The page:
Growing up in rural Ethiopia, in a village with no running water or electricity, University of New Mexico Assistant Professor Terefe Habteyes says he was always fascinated by light. Now, as a faculty member in UNM’s Department of Chemistry and Chemical Biology, his research into the interaction between light and material has earned him one of the most celebrated science awards for junior faculty in the nation.
Habteyes is the recipient of the National Science Foundation’s (NSF) Faculty Early Career Development (CAREER) award. The accolade is considered to be one of the most competitive and prominent programs in the country and is designed to help early-career faculty get strong starts in their academic careers.
“I was very excited to hear that we were receiving this award,” said Habteyes, who conducts his research at UNM’s Center for High Technology Materials. “This is an extremely important award for me and my research group. Without this support, our work wouldn’t be able to progress and we wouldn’t have the resources to develop these new techniques.”
Habteyes’ proposal, “Near-Field Imaging for Nanoscale Visualization of Exciton-Plasmon Energy Transfer” was awarded $600,000 over five years. The money will help him and his team of graduate and undergraduate researchers continue to develop a new microscopy technique with the potential to revolutionize basic understanding of nanoscale interaction that is relevant for a variety of applications including solar cells, sensing, catalysis, spectroscopy and microscopic imaging.
The CAREER award will also allow Habteyes to reach out into the community and work with local high school students and teachers.
“As part of the NSF proposal, we are going to train one teacher in the first two summers and one student every summer from Highland High School during the duration of the award, teaching them integration and characterization of nanomaterials,” he said. “Then, hopefully, they can take what they learn back to the high school and teach other students.”
Habteyes says the hope is to create a sort of cascading effect, where they can pass knowledge to key people who will then spread that knowledge to more and more people – increasing the number of students interested in science.
Habteyes began as an assistant professor at UNM in 2012 after completing a Ph.D. at the University of Arizona and postdoctoral research at the University of California, Berkeley. He received his B.S. and M.S. degrees from Addis Ababa University in Ethiopia.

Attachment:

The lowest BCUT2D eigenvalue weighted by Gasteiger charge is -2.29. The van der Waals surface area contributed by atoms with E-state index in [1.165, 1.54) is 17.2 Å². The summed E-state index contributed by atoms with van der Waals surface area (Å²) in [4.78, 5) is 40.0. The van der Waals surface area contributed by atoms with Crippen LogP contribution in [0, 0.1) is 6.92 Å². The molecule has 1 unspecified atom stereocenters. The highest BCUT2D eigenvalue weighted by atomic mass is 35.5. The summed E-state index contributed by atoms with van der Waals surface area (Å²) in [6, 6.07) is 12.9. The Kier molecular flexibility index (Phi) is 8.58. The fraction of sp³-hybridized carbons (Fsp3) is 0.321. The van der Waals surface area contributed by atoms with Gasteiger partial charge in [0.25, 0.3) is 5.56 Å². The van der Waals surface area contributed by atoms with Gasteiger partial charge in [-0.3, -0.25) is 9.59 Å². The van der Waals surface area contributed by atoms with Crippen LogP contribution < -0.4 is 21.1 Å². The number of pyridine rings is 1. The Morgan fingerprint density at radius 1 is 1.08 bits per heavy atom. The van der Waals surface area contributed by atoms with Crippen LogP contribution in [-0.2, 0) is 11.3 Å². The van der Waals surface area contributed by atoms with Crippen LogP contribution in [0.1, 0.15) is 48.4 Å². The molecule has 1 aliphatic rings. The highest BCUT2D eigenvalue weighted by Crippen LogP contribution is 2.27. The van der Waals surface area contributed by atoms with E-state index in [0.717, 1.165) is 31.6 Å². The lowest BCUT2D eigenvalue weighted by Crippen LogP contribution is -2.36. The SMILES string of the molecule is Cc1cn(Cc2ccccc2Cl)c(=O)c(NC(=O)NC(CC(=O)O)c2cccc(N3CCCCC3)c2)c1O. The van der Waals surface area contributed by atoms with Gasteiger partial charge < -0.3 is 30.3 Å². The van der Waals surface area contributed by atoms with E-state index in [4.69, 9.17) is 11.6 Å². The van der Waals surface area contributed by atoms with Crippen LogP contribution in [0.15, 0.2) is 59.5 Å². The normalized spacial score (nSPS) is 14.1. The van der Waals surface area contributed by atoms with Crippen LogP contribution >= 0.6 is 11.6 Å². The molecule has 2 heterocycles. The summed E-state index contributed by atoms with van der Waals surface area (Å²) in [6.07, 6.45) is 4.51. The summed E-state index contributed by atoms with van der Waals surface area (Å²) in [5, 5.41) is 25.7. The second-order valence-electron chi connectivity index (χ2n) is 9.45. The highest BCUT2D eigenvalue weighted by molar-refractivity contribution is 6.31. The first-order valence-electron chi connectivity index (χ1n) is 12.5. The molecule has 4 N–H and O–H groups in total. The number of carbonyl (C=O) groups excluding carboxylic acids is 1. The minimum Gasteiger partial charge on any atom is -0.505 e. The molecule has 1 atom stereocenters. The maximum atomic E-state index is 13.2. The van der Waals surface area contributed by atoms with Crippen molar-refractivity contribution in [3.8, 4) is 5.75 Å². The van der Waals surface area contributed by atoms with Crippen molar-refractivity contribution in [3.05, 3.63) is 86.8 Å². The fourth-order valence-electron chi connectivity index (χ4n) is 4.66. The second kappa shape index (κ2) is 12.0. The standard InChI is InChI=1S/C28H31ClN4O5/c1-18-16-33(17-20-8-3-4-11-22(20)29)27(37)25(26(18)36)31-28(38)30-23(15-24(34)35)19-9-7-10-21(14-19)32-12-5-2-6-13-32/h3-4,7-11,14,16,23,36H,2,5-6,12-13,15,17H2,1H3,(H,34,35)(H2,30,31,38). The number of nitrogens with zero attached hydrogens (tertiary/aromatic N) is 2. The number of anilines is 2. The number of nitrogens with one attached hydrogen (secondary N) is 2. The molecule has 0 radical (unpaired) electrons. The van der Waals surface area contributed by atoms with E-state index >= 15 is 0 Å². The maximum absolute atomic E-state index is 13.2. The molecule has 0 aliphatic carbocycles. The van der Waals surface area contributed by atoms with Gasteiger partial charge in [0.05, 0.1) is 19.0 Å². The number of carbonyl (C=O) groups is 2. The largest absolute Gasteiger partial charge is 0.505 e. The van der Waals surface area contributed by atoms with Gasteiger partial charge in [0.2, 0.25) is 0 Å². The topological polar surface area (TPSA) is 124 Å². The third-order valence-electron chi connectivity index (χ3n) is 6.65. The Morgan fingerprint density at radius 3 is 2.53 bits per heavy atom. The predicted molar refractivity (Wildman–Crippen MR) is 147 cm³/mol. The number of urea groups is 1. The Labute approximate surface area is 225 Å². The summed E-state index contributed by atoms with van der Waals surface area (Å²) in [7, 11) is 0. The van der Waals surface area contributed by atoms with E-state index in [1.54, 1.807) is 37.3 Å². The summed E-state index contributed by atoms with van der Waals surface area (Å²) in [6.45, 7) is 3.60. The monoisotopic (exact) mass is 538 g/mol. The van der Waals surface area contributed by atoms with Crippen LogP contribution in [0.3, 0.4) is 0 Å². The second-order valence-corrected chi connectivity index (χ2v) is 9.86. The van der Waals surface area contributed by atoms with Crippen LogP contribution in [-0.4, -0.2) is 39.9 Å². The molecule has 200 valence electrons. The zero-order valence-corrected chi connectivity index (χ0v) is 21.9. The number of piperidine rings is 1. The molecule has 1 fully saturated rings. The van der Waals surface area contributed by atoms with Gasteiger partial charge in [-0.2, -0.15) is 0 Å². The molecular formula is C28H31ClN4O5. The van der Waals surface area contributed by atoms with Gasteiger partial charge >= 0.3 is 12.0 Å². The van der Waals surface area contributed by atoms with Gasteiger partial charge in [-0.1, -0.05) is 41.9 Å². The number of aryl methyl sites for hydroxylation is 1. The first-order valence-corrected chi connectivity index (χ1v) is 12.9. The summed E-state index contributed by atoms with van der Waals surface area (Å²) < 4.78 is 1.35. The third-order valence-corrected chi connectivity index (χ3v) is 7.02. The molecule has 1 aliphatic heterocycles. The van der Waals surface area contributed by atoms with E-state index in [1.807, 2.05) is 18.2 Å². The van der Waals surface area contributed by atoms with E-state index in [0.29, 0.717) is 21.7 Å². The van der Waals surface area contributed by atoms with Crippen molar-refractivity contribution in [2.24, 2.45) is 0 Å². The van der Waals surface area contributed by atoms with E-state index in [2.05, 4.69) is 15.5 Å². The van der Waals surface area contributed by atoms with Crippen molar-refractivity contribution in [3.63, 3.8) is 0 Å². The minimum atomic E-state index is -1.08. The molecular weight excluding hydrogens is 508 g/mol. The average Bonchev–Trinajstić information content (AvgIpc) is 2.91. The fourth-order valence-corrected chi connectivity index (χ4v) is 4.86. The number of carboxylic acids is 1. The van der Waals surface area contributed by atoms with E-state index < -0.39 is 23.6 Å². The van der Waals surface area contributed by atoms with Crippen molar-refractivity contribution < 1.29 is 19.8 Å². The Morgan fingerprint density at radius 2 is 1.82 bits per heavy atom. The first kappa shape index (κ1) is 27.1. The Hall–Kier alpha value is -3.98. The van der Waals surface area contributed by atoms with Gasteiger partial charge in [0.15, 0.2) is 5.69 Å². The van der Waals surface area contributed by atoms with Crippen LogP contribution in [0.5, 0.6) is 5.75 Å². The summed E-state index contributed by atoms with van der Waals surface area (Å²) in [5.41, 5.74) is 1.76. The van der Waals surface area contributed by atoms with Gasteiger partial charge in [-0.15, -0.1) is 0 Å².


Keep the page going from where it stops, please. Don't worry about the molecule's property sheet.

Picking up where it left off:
Near-Field Imaging for Nanoscale Visualization of Exciton-Plasmon Energy Transfer
The project being funded by the NSF CAREER award is aimed at developing a new type of super-resolution microscope capable of imaging nanoscale materials and the energy transfers between different nanomaterials.
For scale, a human hair is about 100,000 nanometers wide, while the materials that Habteyes and his group are working to image can be as small as 5 nanometers – about 20,000 times smaller than a strand of human hair.
The microscope utilizes an extremely sharp probe that serves as an optical antenna to receive and transmit light energy. It is ideally suited for imaging optical effect called localized surface plasmon resonance – where laser light is introduced to metal nanostructures smaller than the wavelength of the light, causing a concentrated electrical field.
“These plasmonic nanoparticles allow us to squeeze light to a very, very small dimension, one or two nanometers,” explained Habteyes. “When other organic and inorganic semiconductor materials are combined with these plasmonic nanoparticles, their interaction with light increases dramatically. The microscope allows us to investigate the interaction between the plasmonic and semiconductor materials by imaging the plasmonic nanostructures and their surface optical properties with spatial resolution on the order of 10 nm or better.”
Having the ability to visualize those nanostructures as well as the interactions happening between the complementary materials will give scientists all over the world a greater understanding of how to improve the interaction of semiconductor materials with light, which is critically important for solar cells, catalysis and spectroscopy applications.
“Our primary goal is to gain a basic understanding of the interaction between plasmonic and semiconductor materials,” he said. “Once we understand that interaction, we can apply that knowledge to different applications. In the case of photovoltaic cells, this basic understanding could lead to dramatic improvement of efficiency.”